An intriguing example.
In the following all variables and all elements of the infinite arrays f [0...] and g[0...] are of type natural number.
Array f is ascending, i.e.
 (A x : x≥0 : f [x] ≤ f [x+1])  (0)

and
unbounded, i.e.
 (A y : y≥0 : (E x : x≥0 : f [x] > y))  (1)

As a result of (1)
prog 0:  do f [x] ≤ y → x := x+1 od

terminates. Also — obviously —
prog 1:  do f [x] > y → g[y]:= x; y := y+1 od

terminates. The “combined” program

x, y := 0,0; 

do f [x] ≤ y → x := x + 1; 

⫿ f [x] > y → g[x] := x; y := y+1 

od 
obviously fails to terminate. Hence,
x and
y are both unbounded: more and more of
f will be taken into account, and more and more of
g will be defined.
From 0 we derive

(N i : i≥0 : f [i] ≤ f [x]) ≥ x+1  (2)

The weakest precondition that
x :=
x+1 establishes
 (N i : i≥0 : f [i] ≤ y) ≥ x  (3)

is, according to the axiom of assignment,

(N i : i≥0 : f [i] ≤ y) ≥ x+1 , 
which, on account of (2), is implied by f [x] ≤ y; hence, the first alternative leaves (3), which is established by x, y := 0,0, invariant.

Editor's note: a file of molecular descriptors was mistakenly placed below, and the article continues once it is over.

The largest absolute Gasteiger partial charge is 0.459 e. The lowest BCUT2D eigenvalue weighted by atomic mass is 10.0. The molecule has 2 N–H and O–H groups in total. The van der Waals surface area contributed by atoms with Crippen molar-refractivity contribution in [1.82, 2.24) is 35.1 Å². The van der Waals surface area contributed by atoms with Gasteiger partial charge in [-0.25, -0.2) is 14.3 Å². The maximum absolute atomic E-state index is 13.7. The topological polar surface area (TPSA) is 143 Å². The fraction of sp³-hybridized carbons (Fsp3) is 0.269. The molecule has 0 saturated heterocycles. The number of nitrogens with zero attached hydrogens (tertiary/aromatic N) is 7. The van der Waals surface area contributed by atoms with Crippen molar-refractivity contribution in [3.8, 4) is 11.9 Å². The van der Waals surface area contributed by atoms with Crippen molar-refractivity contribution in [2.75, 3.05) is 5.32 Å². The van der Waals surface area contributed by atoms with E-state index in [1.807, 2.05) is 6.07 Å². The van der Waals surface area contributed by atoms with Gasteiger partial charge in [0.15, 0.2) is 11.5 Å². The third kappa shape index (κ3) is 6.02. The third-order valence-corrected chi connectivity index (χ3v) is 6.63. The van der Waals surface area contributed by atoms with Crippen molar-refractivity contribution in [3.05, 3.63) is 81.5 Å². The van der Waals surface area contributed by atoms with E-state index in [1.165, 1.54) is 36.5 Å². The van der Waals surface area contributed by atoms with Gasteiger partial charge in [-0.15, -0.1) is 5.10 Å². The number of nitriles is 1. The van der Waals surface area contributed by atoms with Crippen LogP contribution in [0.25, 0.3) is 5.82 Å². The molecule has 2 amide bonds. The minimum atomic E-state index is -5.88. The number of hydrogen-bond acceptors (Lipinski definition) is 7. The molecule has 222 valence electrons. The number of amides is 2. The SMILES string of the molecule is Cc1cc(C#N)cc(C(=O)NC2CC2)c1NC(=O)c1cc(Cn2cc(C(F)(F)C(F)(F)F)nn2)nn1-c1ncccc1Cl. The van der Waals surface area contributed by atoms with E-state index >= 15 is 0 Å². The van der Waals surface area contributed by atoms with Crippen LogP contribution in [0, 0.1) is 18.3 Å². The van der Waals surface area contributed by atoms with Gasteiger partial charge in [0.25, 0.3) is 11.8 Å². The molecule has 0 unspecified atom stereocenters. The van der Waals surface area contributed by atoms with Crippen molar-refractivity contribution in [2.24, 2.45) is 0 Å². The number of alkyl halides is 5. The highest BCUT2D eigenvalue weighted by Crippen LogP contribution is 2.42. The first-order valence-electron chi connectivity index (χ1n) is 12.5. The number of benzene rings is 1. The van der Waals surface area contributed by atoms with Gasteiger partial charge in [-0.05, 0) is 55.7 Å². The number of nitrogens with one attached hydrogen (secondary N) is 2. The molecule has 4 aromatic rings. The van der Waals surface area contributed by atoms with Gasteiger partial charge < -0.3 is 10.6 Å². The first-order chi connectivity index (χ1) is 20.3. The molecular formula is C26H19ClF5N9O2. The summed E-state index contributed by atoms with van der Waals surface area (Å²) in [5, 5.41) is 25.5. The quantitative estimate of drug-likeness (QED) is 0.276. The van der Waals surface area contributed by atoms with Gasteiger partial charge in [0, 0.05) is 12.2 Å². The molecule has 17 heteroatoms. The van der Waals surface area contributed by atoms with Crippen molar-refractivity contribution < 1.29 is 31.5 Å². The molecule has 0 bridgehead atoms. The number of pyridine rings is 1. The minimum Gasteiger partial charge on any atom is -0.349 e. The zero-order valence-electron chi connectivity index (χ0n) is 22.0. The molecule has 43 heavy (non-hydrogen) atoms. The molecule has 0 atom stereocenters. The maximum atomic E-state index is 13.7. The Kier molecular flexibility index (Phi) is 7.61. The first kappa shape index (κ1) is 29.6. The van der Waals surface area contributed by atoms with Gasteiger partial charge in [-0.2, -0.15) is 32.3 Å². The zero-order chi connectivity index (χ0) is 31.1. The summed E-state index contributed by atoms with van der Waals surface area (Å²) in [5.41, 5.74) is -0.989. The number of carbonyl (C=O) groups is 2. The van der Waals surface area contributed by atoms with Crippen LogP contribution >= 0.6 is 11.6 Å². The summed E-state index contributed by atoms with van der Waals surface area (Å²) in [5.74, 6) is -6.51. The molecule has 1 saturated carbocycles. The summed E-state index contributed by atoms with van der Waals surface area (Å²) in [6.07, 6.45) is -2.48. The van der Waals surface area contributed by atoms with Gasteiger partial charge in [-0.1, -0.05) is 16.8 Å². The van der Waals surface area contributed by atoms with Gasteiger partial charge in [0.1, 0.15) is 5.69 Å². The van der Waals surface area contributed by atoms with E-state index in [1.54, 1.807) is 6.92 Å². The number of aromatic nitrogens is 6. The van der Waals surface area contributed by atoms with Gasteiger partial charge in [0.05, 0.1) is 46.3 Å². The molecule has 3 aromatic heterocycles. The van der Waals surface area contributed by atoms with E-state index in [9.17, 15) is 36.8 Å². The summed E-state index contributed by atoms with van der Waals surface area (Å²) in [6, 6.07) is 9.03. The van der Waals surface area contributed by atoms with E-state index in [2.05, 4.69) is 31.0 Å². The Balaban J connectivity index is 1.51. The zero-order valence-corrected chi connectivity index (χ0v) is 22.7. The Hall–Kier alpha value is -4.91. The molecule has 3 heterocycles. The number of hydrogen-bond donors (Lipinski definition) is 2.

So does the second alternative (obviously).
From f [x] > y we derive, on account of (0)
 (N i : i≥0 : f [i] ≤ y) ≤ x , 
which, in conjunction with (3) allows us to conclude that, then, (
N i :
i≥0:
f [
i] ≤
y) =
x. Hence, we have the second invariant
 (A j : 0≤j<y : g[j] = (N i : i≥0 : f [i] ≤ j))  (4)

and this is exactly the property I wanted to prove about my program
* *
*
The example is — see
EWD753— inspired by the theorem of Lambek and Moser, a theorem Wim Feijen found when looking for functions to be programmed in SASL.
As a matter of fact, my “combined” program was
not the first program I wrote to solve this problem: it is a direct translation of the
following SASL definitions I wrote first: (my syntax)

def k x y (p:q) =  (5) 
 
if p ≤ y → k (x+1) y q 
 
⫿ p > y → x : k x (y+1) (p:q) 
 
fi 

def g = k 0 0 f 
But even the proof of the fact that g is ascending
—which in the iterative program follows trivially from the equally obvious invariant
was very painful when I tried a proof technique à la
EWD749 which does justice to the “functional” nature of applicative languages:
(5) is expressed in terms of tails, my proof is in terms of finite prefixes. I think I should ask an expert (See
EWD759.)
Plantaanstraat 5  9 November 1980

5671 AL NUENEN  prof. dr. Edsger W. Dijkstra

The Netherlands  Burroughs Research Fellow

Transcribed by Martin P.M. van der Burgt
Last revision
10Nov2015
.